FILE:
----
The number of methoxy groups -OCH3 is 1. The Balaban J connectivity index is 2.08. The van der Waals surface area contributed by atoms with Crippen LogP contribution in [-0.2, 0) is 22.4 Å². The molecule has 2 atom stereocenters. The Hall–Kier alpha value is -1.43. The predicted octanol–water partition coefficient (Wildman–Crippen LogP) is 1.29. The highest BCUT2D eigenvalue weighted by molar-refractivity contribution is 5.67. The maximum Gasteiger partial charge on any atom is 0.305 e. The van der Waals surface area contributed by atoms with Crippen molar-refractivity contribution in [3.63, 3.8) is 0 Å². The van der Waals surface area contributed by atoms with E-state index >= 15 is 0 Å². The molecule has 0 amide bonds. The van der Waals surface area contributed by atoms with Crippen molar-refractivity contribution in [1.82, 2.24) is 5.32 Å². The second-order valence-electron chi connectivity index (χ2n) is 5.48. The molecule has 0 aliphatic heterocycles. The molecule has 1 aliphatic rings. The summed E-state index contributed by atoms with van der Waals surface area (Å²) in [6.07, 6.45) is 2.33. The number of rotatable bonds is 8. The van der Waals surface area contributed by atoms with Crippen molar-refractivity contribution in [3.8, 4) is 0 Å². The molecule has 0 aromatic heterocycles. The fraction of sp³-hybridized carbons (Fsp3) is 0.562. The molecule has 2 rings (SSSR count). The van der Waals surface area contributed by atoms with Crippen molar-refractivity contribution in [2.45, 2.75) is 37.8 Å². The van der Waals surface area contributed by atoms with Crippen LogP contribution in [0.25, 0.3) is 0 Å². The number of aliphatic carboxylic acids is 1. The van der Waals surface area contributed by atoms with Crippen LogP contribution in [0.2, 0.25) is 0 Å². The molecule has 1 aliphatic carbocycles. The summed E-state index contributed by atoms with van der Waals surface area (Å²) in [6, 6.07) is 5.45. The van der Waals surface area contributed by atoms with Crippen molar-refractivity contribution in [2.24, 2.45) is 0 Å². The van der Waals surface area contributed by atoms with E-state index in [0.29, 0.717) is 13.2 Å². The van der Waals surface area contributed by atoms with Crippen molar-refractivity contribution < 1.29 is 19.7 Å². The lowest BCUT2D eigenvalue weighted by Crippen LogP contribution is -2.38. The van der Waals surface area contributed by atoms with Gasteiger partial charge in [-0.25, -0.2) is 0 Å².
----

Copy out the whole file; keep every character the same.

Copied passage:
The number of methoxy groups -OCH3 is 1. The Balaban J connectivity index is 2.08. The van der Waals surface area contributed by atoms with Crippen LogP contribution in [-0.2, 0) is 22.4 Å². The molecule has 2 atom stereocenters. The Hall–Kier alpha value is -1.43. The predicted octanol–water partition coefficient (Wildman–Crippen LogP) is 1.29. The highest BCUT2D eigenvalue weighted by molar-refractivity contribution is 5.67. The maximum Gasteiger partial charge on any atom is 0.305 e. The van der Waals surface area contributed by atoms with Crippen molar-refractivity contribution in [3.63, 3.8) is 0 Å². The van der Waals surface area contributed by atoms with E-state index >= 15 is 0 Å². The molecule has 0 amide bonds. The van der Waals surface area contributed by atoms with Crippen molar-refractivity contribution in [1.82, 2.24) is 5.32 Å². The second-order valence-electron chi connectivity index (χ2n) is 5.48. The molecule has 0 aliphatic heterocycles. The molecule has 1 aliphatic rings. The summed E-state index contributed by atoms with van der Waals surface area (Å²) in [6.07, 6.45) is 2.33. The number of rotatable bonds is 8. The van der Waals surface area contributed by atoms with Crippen molar-refractivity contribution in [3.8, 4) is 0 Å². The molecule has 0 aromatic heterocycles. The fraction of sp³-hybridized carbons (Fsp3) is 0.562. The molecule has 2 rings (SSSR count). The van der Waals surface area contributed by atoms with Crippen molar-refractivity contribution in [2.45, 2.75) is 37.8 Å². The van der Waals surface area contributed by atoms with Crippen LogP contribution in [0.25, 0.3) is 0 Å². The number of aliphatic carboxylic acids is 1. The van der Waals surface area contributed by atoms with Crippen LogP contribution in [0.2, 0.25) is 0 Å². The molecule has 1 aliphatic carbocycles. The summed E-state index contributed by atoms with van der Waals surface area (Å²) in [6, 6.07) is 5.45. The van der Waals surface area contributed by atoms with Crippen molar-refractivity contribution in [2.24, 2.45) is 0 Å². The van der Waals surface area contributed by atoms with E-state index in [0.29, 0.717) is 13.2 Å². The van der Waals surface area contributed by atoms with Crippen molar-refractivity contribution < 1.29 is 19.7 Å². The lowest BCUT2D eigenvalue weighted by Crippen LogP contribution is -2.38. The van der Waals surface area contributed by atoms with Gasteiger partial charge in [-0.25, -0.2) is 0 Å².